You are not forever tied down to your early choices; every decision can be changed later. But each decision you make early on will help keep your process moving forward and help you write a unified and cohesive piece of music.

Image: PhotoDuneImage: PhotoDuneImage: PhotoDune
Image: PhotoDune

1. Big Picture Decisions

First establish your main concepts so you actually know what you are setting out to write.

What are you writing? It sounds simple but many people often fail to clearly establish what they're even setting out to do. "I'm going to write a song today" is a big ugly ambiguous thing. "I'm going to write a love song about a boy and girl who fall in love as children and aren't reunited again until they are adults" is specific, and will already get your creative gears running.

One of the reasons composers have an easier time scoring to picture than composing for their own sake, is that the film dictates what they are going to write. They fail to see that the problem when they are unable to get started writing a standalone piece of music is that they're lacking a big picture concept.

What is the style of the piece or song you are writing?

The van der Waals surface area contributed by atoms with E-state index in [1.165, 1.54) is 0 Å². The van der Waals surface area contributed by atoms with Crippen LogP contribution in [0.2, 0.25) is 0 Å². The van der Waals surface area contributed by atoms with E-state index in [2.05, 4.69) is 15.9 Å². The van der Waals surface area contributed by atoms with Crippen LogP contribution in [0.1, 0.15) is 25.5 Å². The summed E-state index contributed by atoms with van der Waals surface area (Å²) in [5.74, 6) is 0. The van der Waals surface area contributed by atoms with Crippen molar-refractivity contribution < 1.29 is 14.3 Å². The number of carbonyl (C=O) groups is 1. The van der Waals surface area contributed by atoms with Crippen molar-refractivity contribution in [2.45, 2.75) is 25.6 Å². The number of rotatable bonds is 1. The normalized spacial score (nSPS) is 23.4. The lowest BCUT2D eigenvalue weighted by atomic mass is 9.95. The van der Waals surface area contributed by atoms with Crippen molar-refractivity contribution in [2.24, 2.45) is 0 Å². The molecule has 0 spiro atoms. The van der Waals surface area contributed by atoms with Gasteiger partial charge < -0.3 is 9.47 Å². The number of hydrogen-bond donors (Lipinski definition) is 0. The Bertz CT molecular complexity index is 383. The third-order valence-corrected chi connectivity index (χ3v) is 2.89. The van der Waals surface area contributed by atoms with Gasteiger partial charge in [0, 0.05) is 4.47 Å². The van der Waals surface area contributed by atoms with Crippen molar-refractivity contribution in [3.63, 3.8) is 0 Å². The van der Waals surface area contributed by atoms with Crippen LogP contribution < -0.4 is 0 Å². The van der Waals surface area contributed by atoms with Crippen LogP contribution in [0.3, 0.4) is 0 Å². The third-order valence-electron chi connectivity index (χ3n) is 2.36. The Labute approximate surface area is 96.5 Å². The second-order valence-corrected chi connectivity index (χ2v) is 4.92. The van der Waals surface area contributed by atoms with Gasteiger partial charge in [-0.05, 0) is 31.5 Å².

Again clarity beats out ambiguity every time. "I'm going to compose something," or "I'm going to compose a fast and exciting orchestral piece in a modern superhero style."

When you decide on the style you give yourself a leg up on more specific decisions to come regarding tempo, meter, instrumentation, harmony, and so on.

2. General Decisions Specific To Your Piece

Now make decisions specific to your piece, but that still encompass the overall composition. These include:

  • Mood: Happy, sad, melancholic, frightening, or a blend?
  • Length: How long is it going to be? Consider your audience and the purpose of the piece. A track you intend to send out to music libraries might be only 60 seconds, a symphony to be performed as the main event at a concert will need to be substantially longer.